People in Ecuador
17 million people live in Ecuador. However, the
population is not evenly distributed in the country. On
the one hand, it migrates to the cities and, on the
other hand, from the Andes highlands to the coastal
region. Half of the population now lives there, and only
38 percent in the highlands.
Most Ecuadorians have both white and indigenous
ancestors. 72 percent of the population is affected.
The Montubios have indigenous, black and white
ancestors. 7.4 percent of Montubios live in Ecuador,
specifically in the southern coastal regions,
particularly in the province of Salitre, 40 kilometers
north of Guayaquil. They often work in agriculture or
ranching. They have preserved their own culture with
their own music and dances as well as clothing. The men
traditionally wear sombreros, which are wide straw hats.
They love rodeos. They fought to be recognized as an
ethnic group in their own right, which happened in 2001.
7.2 percent of the population has African ancestors.
They are descendants of the slaves who were brought here
in the 16th century. Some are descendants of Maroons,
runaway slaves who hid from the Spanish colonial rulers
in the hinterland. The black Ecuadorians live mainly on
the coast and especially in the province of Esmeraldas,
in the far north.
6.1 percent of the population are white. They are
descendants of the Spaniards, but also of the French,
Italians and Germans. Around one million Ecuadorians
live outside their country, most of them emigrated to
the USA and Spain.
Kichwa and Shuar
7 percent of Ecuadorians are of indigenous descent.
The largest group are the Quechua, who are called
Kichwa in Ecuador. Their own name, which they give
themselves, is Runakuna. The Quechua ethnic groups live
all over the country, but mostly in the Andes. They
include, for example, Otavalos, Salasaca, Puruhá, Kañari,
Saraguros and Sarayaku.
The second largest indigenous group are the Shuar.
They live in the Amazon lowlands. Smaller groups are the
3400 Chachi in the rainforest, in the northwest of the
country, and the 2300 Tsáchila, who live on the western
slope of the Andes near the city of Santo Domingo de los
Colorados. The Spaniards called them Colorados (dyed
red) because the men traditionally dyed their hair red.
In the Amazon lowlands, around 2000 Achuar live on
the border with Peru, around 1650 Waorani (Huaorani) and
Sioni (250) in the interior and around 800 Cofán on the
border with Colombia.
The Shuar live in the higher areas of the Amazon
lowlands. They became known for the production of shrink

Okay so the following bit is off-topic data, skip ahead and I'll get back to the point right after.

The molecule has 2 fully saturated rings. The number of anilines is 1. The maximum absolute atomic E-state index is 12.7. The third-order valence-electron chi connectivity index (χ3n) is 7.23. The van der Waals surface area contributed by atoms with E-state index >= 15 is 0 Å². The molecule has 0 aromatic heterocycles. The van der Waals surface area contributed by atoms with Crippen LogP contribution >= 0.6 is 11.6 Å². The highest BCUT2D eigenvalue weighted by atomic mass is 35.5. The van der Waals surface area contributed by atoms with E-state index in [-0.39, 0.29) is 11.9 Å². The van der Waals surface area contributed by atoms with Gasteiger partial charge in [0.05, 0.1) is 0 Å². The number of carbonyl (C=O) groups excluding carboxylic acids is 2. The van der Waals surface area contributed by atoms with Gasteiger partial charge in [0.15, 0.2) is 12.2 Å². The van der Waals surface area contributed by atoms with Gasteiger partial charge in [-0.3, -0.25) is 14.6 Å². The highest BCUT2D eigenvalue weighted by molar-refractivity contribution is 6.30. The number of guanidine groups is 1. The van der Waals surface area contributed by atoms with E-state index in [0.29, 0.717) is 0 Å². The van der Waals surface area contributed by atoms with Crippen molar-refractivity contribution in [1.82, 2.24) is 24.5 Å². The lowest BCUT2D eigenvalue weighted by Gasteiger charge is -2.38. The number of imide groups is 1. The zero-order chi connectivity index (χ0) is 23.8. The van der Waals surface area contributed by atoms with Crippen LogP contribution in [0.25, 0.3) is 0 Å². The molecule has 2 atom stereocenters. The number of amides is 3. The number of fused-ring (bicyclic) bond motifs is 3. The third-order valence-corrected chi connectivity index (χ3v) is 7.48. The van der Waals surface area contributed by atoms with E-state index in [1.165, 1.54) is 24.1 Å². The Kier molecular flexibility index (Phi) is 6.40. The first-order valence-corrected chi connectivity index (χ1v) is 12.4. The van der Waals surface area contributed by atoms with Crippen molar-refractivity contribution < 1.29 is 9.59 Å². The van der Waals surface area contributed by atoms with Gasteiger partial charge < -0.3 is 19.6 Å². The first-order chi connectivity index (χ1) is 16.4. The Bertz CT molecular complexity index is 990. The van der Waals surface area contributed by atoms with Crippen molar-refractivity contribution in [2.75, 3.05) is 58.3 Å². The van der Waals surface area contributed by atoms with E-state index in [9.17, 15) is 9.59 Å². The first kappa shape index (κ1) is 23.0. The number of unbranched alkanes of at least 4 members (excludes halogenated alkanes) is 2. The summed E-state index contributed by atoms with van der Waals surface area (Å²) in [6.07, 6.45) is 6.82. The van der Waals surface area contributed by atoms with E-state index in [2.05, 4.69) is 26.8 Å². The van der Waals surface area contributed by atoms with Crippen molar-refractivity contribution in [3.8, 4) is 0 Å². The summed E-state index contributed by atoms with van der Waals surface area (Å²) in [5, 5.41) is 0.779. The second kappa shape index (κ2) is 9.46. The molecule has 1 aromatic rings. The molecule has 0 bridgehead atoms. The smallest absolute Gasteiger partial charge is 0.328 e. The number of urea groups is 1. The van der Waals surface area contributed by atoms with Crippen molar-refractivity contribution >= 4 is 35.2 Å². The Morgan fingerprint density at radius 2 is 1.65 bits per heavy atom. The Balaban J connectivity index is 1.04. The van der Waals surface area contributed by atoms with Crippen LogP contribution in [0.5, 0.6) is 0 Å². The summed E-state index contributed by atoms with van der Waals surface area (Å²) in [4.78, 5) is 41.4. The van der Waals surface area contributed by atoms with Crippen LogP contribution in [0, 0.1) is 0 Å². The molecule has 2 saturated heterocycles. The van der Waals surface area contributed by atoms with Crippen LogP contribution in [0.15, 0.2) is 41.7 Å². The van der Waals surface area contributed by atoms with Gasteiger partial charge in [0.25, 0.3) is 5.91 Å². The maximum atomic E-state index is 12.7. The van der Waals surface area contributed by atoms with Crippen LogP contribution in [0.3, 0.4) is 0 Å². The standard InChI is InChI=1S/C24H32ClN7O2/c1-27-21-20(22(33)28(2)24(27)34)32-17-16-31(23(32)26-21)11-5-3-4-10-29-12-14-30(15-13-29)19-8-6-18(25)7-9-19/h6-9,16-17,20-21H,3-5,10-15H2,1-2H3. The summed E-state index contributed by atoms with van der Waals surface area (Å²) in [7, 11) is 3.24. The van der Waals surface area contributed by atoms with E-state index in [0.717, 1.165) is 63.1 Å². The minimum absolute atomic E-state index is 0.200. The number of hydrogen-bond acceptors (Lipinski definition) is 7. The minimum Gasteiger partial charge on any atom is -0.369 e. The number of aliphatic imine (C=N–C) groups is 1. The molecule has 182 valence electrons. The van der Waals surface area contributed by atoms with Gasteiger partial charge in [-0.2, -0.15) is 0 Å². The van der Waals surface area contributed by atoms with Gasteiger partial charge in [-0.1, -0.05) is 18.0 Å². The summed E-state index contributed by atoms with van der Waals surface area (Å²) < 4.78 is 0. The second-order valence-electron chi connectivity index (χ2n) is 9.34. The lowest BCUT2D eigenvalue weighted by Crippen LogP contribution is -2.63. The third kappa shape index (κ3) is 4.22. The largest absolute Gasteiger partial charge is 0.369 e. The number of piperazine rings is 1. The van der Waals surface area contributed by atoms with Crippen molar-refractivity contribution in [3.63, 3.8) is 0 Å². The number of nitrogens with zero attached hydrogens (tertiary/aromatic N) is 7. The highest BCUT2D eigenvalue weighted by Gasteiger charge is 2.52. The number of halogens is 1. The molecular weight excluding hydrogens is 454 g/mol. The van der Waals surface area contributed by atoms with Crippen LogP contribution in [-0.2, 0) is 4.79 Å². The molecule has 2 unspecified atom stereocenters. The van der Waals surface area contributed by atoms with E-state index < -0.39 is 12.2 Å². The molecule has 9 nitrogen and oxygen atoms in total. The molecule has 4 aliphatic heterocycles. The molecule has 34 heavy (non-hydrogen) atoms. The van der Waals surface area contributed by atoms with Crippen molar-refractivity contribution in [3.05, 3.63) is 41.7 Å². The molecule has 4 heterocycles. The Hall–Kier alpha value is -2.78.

heads. Until the 19th century they made them as trophies
from the heads of defeated enemies. Pretty scary, isn't
it? Today, of course, the Shuar don't do that anymore,
but the heads of sloths are still made with shrunken
- Children: Every woman in Ecuador has an
average of 2.5 children. With us, every woman has an
average of 1.4 children.
- Urban and rural: 64 percent of Ecuador's
residents live in cities. So only around a third of
the population lives in rural areas. The most
densely populated is the coastal region, where half
of the inhabitants live. 38 percent live in the
Andes, 12 percent in the sparsely populated east of
the Amazon lowlands.
Languages in Ecuador
Spanish in Ecuador
Spanish is the official language in Ecuador. 93
percent of the population speak Spanish as their mother
tongue. The Spanish spoken in Ecuador is different from
the Spanish spoken in Spain.
There are also three dialects in Ecuadorian Spanish,
which can be assigned to the three regions coast, Andes
and Amazon lowlands. The Seseo is typical of all
variants ( c before e and i is pronounced like s, not
like the English th ).
Words from Quechua, for example ñaño for brother,
which means hermano in Spanish, have also found their
way into Ecuadorian Spanish. The oral use of the Voseo
is typical of the Andes region, which means that "you"
say vos instead of tu.
Languages of the Indians
Many of the indigenous peoples also speak their own
languages. There are still 65 indigenous languages in
total in Ecuador. Quechua (pronounced: Quechua), the
ancient language of the Inca, is of great importance. It
still has about a million speakers and is spoken in
several dialects. 4 percent of the population learn it
as their mother tongue.
Shuar is still spoken by around 50,000 to 100,000
people. Quechua and Shuar are the "official languages
for intercultural relations". They are not on an equal
footing with Spanish, but at least their importance is
The remaining indigenous languages each have no
more than 5000 speakers. Chachi (3500 speakers) and
Tsafiki (or Colorado, 2300 speakers of the Tsáchila)
belong to the Barbacoa languages.
Religions in Ecuador
74 percent of the population are Catholics (Roman
Catholic). 10.4 percent belong to a Protestant church.
1.2 percent are Jehovah's Witnesses. The rest are Jews,
Buddhists, Hindi or Muslims (6.4 percent in total) or do
not belong to any church (8 percent).
Ecuador Location on Map